Special Education and Research Consultant, Mater Dei, Camden and Honorary Research Associate in Special Education, Faculty of Education and Social Work, University of Sydney
Dr. Bree Jimenez is a Special Education Pedagogy and Research Consultant with Mater Dei School in Camden, New South Wales and an Honorary Research Associate in Special Education with the Faculty of Education and Social Work at the University of Sydney.
Her research focuses on mainstream curriculum access and assessment for students with intellectual disabilities, including autism. She has published several research manuscripts in peer reviewed journals, multiple book chapters, academic programs, and several books on strategies to support academics for students with disabilities. She works closely with teachers, executives, school systems and state departments of education both nationally and internationally. Dr. Jimenez presents at national and international conferences and at state department of education and school system professional development for teachers, parents, and service providers of students with intellectual disabilities on the topics of assessment and access to the mainstream curriculum.
Dr. Jimenez received her bachelor’s degree in special education from the University of Central Florida, master’s in Curriculum and Supervision from UNC at Charlotte, and her PhD in special education from the University of North Carolina at Charlotte. She has worked in the field of special education for 20 years, as a classroom teacher supporting students in both primary and high school, grant-funded research liaison between a local school system and university, then Lead Research Associate for an U.S. federally funded grant with the department of Special Education and Child Development at the University of North Carolina at Charlotte. Prior to moving to Australia in January of 2017, she was an assistant professor of special education at the University of North Carolina at Greensboro.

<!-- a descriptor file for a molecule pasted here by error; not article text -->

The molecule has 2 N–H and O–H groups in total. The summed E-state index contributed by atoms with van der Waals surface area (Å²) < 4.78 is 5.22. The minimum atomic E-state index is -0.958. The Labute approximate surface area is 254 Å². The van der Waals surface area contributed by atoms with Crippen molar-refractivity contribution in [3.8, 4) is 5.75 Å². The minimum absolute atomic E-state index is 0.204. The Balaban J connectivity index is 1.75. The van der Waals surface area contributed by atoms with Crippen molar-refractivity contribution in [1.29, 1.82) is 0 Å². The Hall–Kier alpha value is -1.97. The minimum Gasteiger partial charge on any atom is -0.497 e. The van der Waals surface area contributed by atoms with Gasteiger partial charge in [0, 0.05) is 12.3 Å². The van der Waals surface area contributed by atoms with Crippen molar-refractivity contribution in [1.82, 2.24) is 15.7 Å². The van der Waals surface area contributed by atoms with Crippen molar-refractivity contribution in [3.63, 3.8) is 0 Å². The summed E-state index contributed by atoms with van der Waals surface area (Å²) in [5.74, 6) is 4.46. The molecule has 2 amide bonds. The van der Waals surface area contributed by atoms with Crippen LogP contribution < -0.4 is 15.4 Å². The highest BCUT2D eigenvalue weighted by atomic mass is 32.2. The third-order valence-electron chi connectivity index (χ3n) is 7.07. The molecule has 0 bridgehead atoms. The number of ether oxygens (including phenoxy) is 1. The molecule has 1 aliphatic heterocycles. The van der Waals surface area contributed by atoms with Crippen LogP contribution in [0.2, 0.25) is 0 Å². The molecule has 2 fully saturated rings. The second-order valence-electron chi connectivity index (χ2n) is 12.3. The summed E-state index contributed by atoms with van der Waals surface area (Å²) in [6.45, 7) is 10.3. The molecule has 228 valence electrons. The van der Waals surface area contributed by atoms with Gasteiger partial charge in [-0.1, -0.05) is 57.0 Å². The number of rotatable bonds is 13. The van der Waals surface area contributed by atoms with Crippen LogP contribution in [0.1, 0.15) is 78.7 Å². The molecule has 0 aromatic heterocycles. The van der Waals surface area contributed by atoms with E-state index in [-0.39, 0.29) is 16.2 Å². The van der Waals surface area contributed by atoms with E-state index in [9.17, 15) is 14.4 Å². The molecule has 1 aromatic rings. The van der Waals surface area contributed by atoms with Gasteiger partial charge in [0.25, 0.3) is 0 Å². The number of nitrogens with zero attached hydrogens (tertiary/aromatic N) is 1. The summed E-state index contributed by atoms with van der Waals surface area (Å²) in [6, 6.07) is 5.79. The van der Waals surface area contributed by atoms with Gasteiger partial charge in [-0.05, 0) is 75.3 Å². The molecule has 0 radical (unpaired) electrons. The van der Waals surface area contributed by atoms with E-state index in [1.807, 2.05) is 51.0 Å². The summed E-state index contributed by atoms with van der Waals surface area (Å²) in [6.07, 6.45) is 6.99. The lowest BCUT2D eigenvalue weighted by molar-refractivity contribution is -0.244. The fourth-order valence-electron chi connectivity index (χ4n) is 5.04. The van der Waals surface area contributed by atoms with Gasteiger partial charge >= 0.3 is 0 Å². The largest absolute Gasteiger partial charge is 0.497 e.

Building Teacher Capacity of Research and Evidence Based Practice
A vital component of improving academic student outcomes is high-quality teacher professional development (PD; McLeskey et al., 2014), involving strong focus on learner (e.g., teacher, teacher assistant) development within the classroom and the learning community (McLeskey, 2011). Due to complex support needs of students with disability, it can be challenging for teachers to implement research and evidence-based practice individualised for their learners, yet still implemented with fidelity.
One key quality of learner-centered professional development is the identification of teacher needs that are consistent with their beliefs, values, and knowledge (Polly et al., 2011). Sustainability of teacher-directed learning must include building teacher’s capacity for growth-minded continuous improvement (Shurr et al., 2014).
Research demonstrates that learner-centered PD, often includes the use of coaching and mentoring to support educators as they use evidence-based practice to support their classrooms (Jimenez & Barron, 2019). Allowing teachers to self-identify their own professional learning goals provides opportunity for teacher “buy-in” and increased implementation fidelity of research and evidence-based practice. Research has also shown that teachers who participate in a rigorous ongoing mentoring/coaching program show significant growth in implementation of fidelity, sustainability, and generalization of their identified professional learning goals. As part of the coaching/mentoring cycle, teachers often demonstrate greater approximation of identification of future goals appropriate for their current teaching capacity. Additionally, teachers who are supported to identify and implement their own learning goals demonstrate greater leadership skills to self-monitor (finding evidence-based resources to support learning, self-questioning, and teacher-leadership within their school to support peers).